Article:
HOW IS CELERITY USED?
At both forms of interview, the majority are not attending and taking notes because a court stenographer is doing it for them. With breath taking celerity—within ten minutes—transcripts of both the flash interviews and the longer interviews are produced, reproduced, machine-stapled, never proofread, and placed in wall racks, where they are collected by the journalists. JOHN MCPHEE, "RIP VAN GOLFER," THE NEW YORKER, JULY 30, 2007

Minutes after my delayed arrival Schneier had with characteristic celerity packed himself and me into a taxi. CHARLES C. MANN, "HOMELAND INSECURITY," THE ATLANTIC, SEPTEMBER 2002

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Word of the day

Post by Richard Frost » Fri Jul 30 2021 10:20am

FRIDAY, JULY 30, 2021 - https://www.dictionary.com/e/word-of-the-day/

irrefragable

[ ih-ref-ruh-guh-buhl ]
adjective

not to be disputed or contested.

THE ORIGIN OF IRREFRAGABLE
Irrefragable, “not to be disputed or contested,” comes from Late Latin irrefragābilis, literally “unable to be broken back,” and an easy word to break down into its components. The prefix ir– is the variant that the Latin negative prefix in– (from the same Proto-Indo-European source as English un-) takes before r-. The element re– means “back, back again,” thoroughly naturalized in English; here re– forms part of the verb refragārī “to oppose (a candidate); resist; militate against” (fragārī is possibly a variant of frangere “to break”; refragārī means “to break back”). The suffix –ābilis is formed from the connecting vowel –ā– and the adjective suffix –bilis, which shows capability or ability, and is the source of English –able. Irrefragable entered English in the first half of the 16th century.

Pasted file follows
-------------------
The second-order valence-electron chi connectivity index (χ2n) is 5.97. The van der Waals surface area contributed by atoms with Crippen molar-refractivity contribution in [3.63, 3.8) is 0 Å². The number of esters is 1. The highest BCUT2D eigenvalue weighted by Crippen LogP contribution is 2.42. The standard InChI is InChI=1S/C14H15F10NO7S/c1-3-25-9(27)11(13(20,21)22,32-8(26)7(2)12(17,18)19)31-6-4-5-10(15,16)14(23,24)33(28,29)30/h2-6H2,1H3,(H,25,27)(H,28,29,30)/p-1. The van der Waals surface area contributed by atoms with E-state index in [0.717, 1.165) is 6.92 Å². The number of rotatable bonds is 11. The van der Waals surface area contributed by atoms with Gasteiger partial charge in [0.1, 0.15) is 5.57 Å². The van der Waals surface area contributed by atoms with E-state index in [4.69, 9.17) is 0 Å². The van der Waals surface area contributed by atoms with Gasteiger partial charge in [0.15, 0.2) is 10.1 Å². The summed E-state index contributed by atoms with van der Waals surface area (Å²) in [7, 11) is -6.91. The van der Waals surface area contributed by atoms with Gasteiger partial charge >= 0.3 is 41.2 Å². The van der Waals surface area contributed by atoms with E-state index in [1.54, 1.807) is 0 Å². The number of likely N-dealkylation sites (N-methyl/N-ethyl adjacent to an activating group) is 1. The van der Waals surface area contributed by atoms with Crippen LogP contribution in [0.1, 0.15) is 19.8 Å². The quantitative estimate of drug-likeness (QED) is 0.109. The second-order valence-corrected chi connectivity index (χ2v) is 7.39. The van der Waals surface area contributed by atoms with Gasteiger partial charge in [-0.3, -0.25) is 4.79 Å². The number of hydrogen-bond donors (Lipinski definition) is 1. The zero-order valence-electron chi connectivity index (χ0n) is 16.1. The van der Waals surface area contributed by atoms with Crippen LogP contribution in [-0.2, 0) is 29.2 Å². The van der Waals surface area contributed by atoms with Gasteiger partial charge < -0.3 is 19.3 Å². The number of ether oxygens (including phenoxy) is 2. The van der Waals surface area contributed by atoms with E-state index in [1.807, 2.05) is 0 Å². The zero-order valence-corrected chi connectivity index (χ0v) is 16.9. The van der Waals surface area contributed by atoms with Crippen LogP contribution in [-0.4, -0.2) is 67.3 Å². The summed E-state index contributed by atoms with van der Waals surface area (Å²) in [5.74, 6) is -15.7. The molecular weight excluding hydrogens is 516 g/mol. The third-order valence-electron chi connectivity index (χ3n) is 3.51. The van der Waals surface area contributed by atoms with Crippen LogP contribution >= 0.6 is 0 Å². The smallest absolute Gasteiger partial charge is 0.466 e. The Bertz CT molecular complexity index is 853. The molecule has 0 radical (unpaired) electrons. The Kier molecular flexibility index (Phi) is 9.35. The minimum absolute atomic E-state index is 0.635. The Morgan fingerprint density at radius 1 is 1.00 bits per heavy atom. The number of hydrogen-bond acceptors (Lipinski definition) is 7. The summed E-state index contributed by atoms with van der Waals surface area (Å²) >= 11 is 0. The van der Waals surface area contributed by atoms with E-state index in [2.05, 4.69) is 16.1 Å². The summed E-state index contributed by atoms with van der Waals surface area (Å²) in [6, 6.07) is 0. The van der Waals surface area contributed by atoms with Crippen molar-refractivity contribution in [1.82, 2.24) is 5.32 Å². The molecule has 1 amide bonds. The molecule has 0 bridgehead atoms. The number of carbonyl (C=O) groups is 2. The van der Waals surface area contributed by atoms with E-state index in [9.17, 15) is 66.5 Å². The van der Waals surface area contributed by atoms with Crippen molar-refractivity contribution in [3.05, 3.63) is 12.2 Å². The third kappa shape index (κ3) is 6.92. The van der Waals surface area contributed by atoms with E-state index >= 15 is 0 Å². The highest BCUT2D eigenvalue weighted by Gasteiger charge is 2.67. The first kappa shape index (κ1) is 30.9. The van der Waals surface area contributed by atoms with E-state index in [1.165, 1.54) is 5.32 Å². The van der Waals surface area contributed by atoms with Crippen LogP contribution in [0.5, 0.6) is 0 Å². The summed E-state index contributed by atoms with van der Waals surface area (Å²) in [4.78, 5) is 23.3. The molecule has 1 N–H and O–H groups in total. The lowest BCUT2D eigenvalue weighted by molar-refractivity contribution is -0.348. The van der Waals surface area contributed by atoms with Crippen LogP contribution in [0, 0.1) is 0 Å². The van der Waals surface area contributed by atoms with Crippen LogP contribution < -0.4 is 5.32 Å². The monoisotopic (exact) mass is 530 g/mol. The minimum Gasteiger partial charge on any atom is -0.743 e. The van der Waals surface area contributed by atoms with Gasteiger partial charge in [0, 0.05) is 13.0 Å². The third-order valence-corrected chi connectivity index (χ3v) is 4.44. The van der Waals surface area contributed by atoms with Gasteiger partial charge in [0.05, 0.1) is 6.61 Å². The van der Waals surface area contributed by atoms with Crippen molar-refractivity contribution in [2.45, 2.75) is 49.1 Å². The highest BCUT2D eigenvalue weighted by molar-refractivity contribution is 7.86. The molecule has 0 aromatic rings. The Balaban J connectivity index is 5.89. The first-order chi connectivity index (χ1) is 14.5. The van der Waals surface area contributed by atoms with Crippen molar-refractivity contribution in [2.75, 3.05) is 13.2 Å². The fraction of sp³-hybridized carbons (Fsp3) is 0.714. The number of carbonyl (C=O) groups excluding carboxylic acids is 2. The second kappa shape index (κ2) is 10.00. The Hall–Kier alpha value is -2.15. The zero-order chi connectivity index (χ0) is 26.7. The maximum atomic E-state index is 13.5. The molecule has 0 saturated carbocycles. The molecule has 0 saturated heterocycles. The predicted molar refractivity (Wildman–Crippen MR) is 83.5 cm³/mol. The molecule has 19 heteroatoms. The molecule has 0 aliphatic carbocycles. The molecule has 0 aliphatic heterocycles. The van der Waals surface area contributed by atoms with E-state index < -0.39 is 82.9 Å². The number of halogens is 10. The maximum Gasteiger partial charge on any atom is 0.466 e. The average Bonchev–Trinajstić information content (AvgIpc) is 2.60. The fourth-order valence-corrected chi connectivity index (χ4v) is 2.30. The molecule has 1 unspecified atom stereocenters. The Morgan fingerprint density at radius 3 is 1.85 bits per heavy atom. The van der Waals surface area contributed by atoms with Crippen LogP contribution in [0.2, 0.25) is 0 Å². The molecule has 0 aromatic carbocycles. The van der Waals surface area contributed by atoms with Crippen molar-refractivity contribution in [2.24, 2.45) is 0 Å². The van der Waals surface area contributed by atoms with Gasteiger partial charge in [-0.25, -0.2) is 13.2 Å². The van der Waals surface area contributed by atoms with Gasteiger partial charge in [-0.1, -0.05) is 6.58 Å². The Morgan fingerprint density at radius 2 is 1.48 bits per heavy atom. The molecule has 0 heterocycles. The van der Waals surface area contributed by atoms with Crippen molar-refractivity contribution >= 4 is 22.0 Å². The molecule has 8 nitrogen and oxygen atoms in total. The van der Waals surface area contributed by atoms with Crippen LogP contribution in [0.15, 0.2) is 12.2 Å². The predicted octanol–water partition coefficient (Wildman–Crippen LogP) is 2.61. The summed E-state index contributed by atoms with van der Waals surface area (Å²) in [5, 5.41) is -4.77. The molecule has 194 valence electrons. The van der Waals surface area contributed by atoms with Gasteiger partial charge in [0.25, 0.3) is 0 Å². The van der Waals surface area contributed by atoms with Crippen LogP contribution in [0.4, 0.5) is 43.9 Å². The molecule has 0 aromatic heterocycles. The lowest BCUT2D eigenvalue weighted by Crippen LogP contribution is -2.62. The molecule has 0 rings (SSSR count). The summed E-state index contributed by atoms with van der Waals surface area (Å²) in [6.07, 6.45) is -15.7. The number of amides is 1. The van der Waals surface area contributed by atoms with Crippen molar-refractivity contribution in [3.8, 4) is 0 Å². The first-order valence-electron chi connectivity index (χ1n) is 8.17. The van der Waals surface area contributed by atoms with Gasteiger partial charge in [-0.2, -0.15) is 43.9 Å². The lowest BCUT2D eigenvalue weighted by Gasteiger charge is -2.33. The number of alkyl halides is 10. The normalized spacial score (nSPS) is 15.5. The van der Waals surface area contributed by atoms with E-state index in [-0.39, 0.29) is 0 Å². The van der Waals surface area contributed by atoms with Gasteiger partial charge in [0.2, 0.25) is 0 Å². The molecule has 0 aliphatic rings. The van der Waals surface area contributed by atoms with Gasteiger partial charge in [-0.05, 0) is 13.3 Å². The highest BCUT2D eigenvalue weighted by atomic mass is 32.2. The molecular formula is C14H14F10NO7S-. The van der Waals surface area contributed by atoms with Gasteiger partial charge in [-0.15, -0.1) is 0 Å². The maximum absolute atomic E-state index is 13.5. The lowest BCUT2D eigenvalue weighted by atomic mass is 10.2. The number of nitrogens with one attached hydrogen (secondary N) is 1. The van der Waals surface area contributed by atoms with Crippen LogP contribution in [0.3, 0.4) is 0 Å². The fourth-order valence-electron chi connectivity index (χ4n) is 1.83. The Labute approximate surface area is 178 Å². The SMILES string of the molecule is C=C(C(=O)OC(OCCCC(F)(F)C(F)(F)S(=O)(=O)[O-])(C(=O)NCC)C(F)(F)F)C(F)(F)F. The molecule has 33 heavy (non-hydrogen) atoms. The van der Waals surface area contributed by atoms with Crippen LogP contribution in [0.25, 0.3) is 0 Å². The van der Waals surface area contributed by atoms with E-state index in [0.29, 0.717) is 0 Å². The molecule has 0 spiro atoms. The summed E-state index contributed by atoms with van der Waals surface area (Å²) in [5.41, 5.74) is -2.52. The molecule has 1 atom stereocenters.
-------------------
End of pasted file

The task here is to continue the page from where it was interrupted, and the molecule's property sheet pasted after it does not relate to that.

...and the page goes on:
HOW IS IRREFRAGABLE USED?
The court often assumes that a federal agency acted properly unless an employee offers “irrefragable proof to the contrary.”

The Senate committee cited this as one of many issues on which the court had misinterpreted the law and the intent of Congress. “By definition,” it said, “irrefragable means impossible to refute. This imposes an impossible burden on whistleblowers.” ROBERT PEAR, "CONGRESS MOVES TO PROTECT FEDERAL WHISTLEBLOWERS," NEW YORK TIMES, OCTOBER 3, 2004

Physical science magnifies physical things. The universe of matter with its irrefragable laws looms upon our mental horizon larger than ever before, to some minds blotting out the very heavens. JOHN BURROUGHS, "IN THE NOON OF SCIENCE," THE ATLANTIC, SEPTEMBER 1912

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Word of the day

Post by Richard Frost » Sat Jul 31 2021 9:26am

SATURDAY, JULY 31, 2021 - https://www.dictionary.com/e/word-of-the-day/

tocsin

[ tok-sin ]
noun

a signal, especially of alarm, sounded on a bell or bells.

THE ORIGIN OF TOCSIN?
Tocsin, “a signal, especially an alarm sounded on a bell,” comes via Old French toquesin, touquesaint, tocsaint from Provençal tocasenh. Tocasenh is a compound made up of the verb tocar “to strike” (French toucher, English touch), from Vulgar Latin toccāre “to touch” and senh “a bell, note of a bell,” from Medieval Latin signum “a bell,” from Latin signum “a mark or sign; a signal.” Tocsin entered English in the second half of the 16th century.

HOW IS TOCSIN USED?
Labor Day instead of sounding the knell of vacations, has become the tocsin for more holidays–Fall holidays. Increasingly of late years has this season been growing in favor among those who wish to avoid the crowds of early August, or plan a special sort of trip.

DIANA RICE, "LABOR DAY SOUNDS THE TOCSIN FOR FALL VACATIONS," NEW YORK TIMES, AUGUST 24, 1941
Paris is in the streets;—rushing, foaming like some Venice wine-glass into which you had dropped poison. The tocsin, by order, is pealing madly from all steeples.

THOMAS CARLYLE, THE FRENCH REVOLUTION, 1837

And a bonus word today as well

https://www.collinsdictionary.com/dicti ... lish/dooce

dooce

in British English
(duːs)
VERB (transitive)
slang, mainly US

to dismiss an employee for something he or she has written on a website or blog